Solid tumors grow at a high speed leading to insufficient blood supply to tumor cells. This makes the tumor hypoxic, resulting in the Warburg effect and an increased generation of reactive oxygen species (ROS). Hypoxia and ROS affect immune cells in the tumor micro-environment, thereby affecting their immune function. Here, we review the known effects of hypoxia and ROS on the function and physiology of dendritic cells (DCs). DCs can (cross-)present tumor antigen to activate naive T cells, which play a pivotal role in anti-tumor immunity. ROS might enter DCs via aquaporins in the plasma membrane, diffusion across the plasma membrane or via extracellular vesicles (EVs) released by tumor cells. Hypoxia and ROS exert complex effects on DCs, and can both inhibit and activate maturation of immature DCs. Furthermore, ROS transferred by EVs and/or produced by the DC can both promote antigen (cross-)presentation through phagosomal alkalinization, which preserves antigens by inhibiting proteases, and by direct oxidative modification of proteases. Hypoxia leads to a more migratory and inflammatory DC phenotype. Lastly, hypoxia alters DCs to shift the T- cell response towards a tumor suppressive Th17 phenotype. From numerous studies, the concept is emerging that hypoxia and ROS are mutually dependent effectors on DC function in the tumor micro-environment. Understanding their precise roles and interplay is important given that an adaptive immune response is required to clear tumor cells.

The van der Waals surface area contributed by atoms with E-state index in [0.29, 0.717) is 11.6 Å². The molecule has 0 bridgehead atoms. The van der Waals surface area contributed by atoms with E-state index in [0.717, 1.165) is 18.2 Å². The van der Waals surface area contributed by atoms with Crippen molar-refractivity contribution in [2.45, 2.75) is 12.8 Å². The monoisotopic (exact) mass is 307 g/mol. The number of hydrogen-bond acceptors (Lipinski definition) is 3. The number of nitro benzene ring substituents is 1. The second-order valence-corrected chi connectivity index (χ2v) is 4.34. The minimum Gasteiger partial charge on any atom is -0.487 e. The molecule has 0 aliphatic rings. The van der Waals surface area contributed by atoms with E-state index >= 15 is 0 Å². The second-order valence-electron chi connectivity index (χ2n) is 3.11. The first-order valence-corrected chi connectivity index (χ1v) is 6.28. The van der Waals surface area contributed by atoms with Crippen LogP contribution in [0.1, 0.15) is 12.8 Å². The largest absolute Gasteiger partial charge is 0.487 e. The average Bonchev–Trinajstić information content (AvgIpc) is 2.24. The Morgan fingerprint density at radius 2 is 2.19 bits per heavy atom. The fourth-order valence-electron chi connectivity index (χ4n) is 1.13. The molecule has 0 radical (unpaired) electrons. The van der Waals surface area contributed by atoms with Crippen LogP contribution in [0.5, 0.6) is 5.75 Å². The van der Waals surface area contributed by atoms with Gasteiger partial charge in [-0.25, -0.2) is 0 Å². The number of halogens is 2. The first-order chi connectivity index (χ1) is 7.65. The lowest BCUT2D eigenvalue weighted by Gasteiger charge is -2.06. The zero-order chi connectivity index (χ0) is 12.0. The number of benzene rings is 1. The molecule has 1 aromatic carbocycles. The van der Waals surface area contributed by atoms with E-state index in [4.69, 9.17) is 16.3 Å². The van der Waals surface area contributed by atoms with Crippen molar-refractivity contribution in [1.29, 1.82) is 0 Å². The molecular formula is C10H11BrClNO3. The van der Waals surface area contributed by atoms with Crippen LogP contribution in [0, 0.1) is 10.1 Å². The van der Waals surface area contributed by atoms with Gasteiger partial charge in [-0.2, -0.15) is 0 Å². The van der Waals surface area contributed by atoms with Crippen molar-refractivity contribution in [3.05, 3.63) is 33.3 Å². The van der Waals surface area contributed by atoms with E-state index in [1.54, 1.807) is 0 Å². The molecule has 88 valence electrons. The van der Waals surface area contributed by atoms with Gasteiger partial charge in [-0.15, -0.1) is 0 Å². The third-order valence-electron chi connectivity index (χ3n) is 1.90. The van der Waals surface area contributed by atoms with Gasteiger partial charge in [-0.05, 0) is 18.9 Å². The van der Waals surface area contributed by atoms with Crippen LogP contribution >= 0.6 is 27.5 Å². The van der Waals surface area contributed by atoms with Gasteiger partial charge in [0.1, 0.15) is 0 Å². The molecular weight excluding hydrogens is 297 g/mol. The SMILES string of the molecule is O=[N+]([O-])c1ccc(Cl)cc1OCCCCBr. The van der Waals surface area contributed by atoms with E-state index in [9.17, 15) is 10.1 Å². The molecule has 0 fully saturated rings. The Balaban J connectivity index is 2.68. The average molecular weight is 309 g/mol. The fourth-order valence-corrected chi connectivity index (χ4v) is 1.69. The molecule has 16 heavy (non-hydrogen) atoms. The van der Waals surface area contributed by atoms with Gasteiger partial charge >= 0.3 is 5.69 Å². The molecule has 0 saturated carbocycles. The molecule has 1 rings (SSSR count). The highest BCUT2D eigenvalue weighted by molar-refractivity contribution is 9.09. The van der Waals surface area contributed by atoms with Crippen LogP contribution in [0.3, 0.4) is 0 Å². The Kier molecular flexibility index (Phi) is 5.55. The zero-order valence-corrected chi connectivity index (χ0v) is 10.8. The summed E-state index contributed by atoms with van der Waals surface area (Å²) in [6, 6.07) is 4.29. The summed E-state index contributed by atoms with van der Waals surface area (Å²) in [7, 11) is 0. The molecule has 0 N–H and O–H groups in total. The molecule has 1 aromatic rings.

Keywords: dendritic cells; extracellular vesicles; hypoxia; reactive oxygen species; tumor microenvironment.